Subcontracting under Reg. 71 Public Contracts Regulations 2015

After some refreshing and thought-provoking discussions at the Global Revolution VII conference in Nottingham earlier this week [yes, we inadvertently showed up in the exact same attire... but presented different topics: Pedro's paper is here and mine is here], we now restart our procurement tennis. We have 52 regulations to go, so this will be an interesting summer and we hope that you will continue joining us in the debate. 

Pedro's serve on reg.71 is available here. He rightly questions whether contracting authorities have the right incentives to actually engage in significant supply chian monitoring beyond limited obligations for works and services carried out in their premises. I agree. I also think that contracting authorities should not extensively use subcontracting powers to either mandate or prevent subcontracting (see below).

Reg.71 of the Public Contracts Regulations 2015 transposes Art 71 of Directive 2014/24 concerning rules applicable to subcontracting. This is an area where the Commission introduced novelties to foster SMEs' (indirect) participation in procurement through streamlined subcontracting opportunities, as well as some rules strengthening the supply/value added chain monitoring possibilities for contracting authorities [see rec (105) dir 2014/24].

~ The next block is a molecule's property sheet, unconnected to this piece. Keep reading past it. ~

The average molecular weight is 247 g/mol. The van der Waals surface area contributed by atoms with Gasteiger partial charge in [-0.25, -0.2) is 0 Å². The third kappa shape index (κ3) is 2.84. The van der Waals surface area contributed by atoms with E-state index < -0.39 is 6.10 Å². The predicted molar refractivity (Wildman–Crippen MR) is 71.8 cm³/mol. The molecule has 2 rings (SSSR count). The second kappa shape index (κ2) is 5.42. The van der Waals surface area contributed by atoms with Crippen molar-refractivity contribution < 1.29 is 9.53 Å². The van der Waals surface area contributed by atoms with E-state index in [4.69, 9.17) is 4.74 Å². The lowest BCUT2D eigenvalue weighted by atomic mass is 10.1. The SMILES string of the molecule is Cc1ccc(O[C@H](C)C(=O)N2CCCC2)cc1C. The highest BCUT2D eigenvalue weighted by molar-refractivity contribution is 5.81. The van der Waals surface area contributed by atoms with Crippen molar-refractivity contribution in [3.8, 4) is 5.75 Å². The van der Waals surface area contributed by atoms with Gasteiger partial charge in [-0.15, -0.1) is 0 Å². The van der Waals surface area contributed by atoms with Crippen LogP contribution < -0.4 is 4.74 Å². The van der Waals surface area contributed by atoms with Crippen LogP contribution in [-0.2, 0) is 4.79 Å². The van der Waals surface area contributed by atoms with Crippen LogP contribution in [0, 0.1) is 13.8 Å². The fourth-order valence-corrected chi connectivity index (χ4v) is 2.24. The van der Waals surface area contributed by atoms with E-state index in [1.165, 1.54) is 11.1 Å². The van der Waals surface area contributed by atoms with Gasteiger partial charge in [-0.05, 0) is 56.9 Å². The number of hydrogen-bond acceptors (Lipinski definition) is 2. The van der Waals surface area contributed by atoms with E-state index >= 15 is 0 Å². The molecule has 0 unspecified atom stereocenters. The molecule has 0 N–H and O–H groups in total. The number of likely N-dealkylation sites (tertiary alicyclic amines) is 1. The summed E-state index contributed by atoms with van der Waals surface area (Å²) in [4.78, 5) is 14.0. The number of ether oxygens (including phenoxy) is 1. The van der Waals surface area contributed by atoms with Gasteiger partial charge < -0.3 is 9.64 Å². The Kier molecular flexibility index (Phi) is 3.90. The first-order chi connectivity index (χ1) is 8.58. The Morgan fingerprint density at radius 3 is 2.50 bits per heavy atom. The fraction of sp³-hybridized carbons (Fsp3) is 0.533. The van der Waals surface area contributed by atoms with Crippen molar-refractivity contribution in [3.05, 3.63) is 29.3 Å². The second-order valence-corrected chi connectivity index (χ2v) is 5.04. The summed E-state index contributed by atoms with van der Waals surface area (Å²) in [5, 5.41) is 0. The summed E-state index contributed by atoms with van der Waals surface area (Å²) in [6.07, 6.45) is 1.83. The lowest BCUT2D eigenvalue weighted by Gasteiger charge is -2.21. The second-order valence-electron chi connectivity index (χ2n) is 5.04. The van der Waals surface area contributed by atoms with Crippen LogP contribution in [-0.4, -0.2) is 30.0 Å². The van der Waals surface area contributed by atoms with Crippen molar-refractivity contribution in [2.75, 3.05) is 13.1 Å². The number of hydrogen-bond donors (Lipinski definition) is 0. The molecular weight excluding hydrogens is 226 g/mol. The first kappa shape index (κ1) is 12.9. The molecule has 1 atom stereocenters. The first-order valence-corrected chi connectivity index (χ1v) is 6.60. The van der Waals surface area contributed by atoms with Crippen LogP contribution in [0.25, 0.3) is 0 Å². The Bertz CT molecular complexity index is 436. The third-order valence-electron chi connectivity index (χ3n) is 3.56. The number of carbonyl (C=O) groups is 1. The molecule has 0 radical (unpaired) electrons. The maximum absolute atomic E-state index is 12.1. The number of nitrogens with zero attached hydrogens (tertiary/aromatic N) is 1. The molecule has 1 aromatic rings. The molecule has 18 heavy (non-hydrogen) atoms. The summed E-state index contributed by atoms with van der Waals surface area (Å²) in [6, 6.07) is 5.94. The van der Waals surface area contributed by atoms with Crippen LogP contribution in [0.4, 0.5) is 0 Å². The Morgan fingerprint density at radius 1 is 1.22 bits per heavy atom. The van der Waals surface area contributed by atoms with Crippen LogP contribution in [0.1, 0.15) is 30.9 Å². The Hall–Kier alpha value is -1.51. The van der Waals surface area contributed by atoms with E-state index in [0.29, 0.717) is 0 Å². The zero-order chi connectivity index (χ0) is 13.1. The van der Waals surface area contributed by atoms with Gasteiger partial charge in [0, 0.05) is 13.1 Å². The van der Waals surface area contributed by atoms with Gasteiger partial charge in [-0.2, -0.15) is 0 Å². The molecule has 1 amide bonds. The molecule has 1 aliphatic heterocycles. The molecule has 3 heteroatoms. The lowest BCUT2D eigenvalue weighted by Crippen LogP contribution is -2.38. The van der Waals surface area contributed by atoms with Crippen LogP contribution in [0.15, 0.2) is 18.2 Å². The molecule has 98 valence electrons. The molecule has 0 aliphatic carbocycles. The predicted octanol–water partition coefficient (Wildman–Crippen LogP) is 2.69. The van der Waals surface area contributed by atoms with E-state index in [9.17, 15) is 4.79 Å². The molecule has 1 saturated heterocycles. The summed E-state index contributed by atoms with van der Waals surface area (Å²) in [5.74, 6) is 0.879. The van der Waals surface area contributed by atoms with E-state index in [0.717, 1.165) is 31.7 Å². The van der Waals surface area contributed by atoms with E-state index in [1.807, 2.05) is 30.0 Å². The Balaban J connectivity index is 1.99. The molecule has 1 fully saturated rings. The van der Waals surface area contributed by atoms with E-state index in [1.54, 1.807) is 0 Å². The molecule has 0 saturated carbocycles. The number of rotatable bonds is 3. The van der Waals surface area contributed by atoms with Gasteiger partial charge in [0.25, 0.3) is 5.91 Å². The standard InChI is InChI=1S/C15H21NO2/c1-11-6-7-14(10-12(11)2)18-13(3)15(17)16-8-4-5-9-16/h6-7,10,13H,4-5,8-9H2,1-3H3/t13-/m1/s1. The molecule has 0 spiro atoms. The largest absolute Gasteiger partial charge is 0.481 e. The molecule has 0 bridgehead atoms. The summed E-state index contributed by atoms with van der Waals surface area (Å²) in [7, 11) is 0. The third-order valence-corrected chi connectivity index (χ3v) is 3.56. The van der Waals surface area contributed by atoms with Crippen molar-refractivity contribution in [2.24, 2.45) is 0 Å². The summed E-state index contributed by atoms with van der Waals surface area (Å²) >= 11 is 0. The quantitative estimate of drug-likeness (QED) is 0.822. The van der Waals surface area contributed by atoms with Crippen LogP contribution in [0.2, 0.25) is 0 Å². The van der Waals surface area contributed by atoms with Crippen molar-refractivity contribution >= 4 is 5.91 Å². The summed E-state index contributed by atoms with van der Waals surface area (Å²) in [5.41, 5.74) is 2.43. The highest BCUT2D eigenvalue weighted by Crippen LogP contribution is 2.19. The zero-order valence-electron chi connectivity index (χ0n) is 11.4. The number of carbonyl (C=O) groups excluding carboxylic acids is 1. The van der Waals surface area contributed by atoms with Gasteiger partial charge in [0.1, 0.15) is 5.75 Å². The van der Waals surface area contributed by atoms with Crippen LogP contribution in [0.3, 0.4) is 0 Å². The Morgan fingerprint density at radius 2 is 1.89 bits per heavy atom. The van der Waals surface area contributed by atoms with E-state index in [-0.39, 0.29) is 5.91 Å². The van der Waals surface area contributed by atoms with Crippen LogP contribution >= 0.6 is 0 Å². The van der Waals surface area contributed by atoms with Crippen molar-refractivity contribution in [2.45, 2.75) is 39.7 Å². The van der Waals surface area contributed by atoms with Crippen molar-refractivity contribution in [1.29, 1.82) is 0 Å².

In that regard,  and without prejudice to the main contractor's liability vis-a-vis the contracting authority [reg.71(2) PCR2015; that is, without establishing a direct contractual relationship between the subcontractor(s) and the contracting authority], the latter may ask tenderers to indicate any share of the contract that they may intend to subcontract to third parties and any proposed subcontractors [reg.71(1)], and it shall do so where works and/or services are to be provided at a facility under the direct oversight of the contracting authority [reg.71(3) PCR2015]. Any changes in the subcontracting structure for the contract need to be notified to the contracting authority promptly [reg.71(4) PCR2015]. Contracting authorities can extend this obligation to certain contracts not carried out in facilities under the direct oversight of the contracting authority, as well to suppliers involved in works or services contracts, and they can go down the chain beyond the first subcontracting tier [reg.71(7) PCR2015].

This immediately places the contracting authority in a situation where it can monitor and influence the subcontracting activity related to a given contract. However, the transposition of Art 71 Dir 2014/24 in reg.71 PCR2015 has not maximised the subcontracting management possibilities foreseen in the EU rule.

Reg.71 PCR2015 does not include some of the optional mechanisms in Art 71 Dir 2014/24, such as the possibility to create mechanisms of direct payment to subcontractors as per Art 71(3) and (7) Dir 2014/24. However, there are specific rules in reg.113 of Part 4 PCR2015 requiring that 30 day payment terms are flowed down the public sector supply chain, which may mitigate the effects of such transposition option (as we will discuss in due course).